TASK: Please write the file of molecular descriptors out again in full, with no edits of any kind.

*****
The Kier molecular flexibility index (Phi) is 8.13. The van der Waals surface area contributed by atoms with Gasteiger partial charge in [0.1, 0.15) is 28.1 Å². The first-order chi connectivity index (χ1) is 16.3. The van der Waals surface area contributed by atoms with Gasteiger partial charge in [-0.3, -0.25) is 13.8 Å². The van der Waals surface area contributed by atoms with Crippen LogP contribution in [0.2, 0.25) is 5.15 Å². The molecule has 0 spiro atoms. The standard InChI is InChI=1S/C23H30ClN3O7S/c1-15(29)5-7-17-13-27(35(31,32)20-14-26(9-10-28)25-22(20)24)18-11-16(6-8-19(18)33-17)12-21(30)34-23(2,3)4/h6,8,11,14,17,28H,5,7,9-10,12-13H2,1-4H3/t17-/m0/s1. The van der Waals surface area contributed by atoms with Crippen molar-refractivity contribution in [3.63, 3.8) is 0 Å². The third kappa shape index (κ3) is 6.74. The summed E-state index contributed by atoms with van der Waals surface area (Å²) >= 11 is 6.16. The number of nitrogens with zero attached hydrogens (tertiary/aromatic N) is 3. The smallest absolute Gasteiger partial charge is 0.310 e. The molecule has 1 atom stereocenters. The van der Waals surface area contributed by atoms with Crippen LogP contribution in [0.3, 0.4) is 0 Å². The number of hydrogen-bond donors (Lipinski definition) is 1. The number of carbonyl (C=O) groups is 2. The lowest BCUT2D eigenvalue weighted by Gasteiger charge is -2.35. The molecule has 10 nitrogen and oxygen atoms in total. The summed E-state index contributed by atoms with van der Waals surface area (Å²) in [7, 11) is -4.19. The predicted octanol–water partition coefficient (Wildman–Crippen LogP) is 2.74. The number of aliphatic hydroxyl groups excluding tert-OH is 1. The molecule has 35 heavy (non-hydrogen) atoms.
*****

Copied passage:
The Kier molecular flexibility index (Phi) is 8.13. The van der Waals surface area contributed by atoms with Gasteiger partial charge in [0.1, 0.15) is 28.1 Å². The first-order chi connectivity index (χ1) is 16.3. The van der Waals surface area contributed by atoms with Gasteiger partial charge in [-0.3, -0.25) is 13.8 Å². The van der Waals surface area contributed by atoms with Crippen LogP contribution in [0.2, 0.25) is 5.15 Å². The molecule has 0 spiro atoms. The standard InChI is InChI=1S/C23H30ClN3O7S/c1-15(29)5-7-17-13-27(35(31,32)20-14-26(9-10-28)25-22(20)24)18-11-16(6-8-19(18)33-17)12-21(30)34-23(2,3)4/h6,8,11,14,17,28H,5,7,9-10,12-13H2,1-4H3/t17-/m0/s1. The van der Waals surface area contributed by atoms with Crippen molar-refractivity contribution in [3.63, 3.8) is 0 Å². The third kappa shape index (κ3) is 6.74. The summed E-state index contributed by atoms with van der Waals surface area (Å²) >= 11 is 6.16. The number of nitrogens with zero attached hydrogens (tertiary/aromatic N) is 3. The smallest absolute Gasteiger partial charge is 0.310 e. The molecule has 1 atom stereocenters. The van der Waals surface area contributed by atoms with Crippen LogP contribution in [0.3, 0.4) is 0 Å². The number of hydrogen-bond donors (Lipinski definition) is 1. The number of carbonyl (C=O) groups is 2. The lowest BCUT2D eigenvalue weighted by Gasteiger charge is -2.35. The molecule has 10 nitrogen and oxygen atoms in total. The summed E-state index contributed by atoms with van der Waals surface area (Å²) in [7, 11) is -4.19. The predicted octanol–water partition coefficient (Wildman–Crippen LogP) is 2.74. The number of aliphatic hydroxyl groups excluding tert-OH is 1. The molecule has 35 heavy (non-hydrogen) atoms.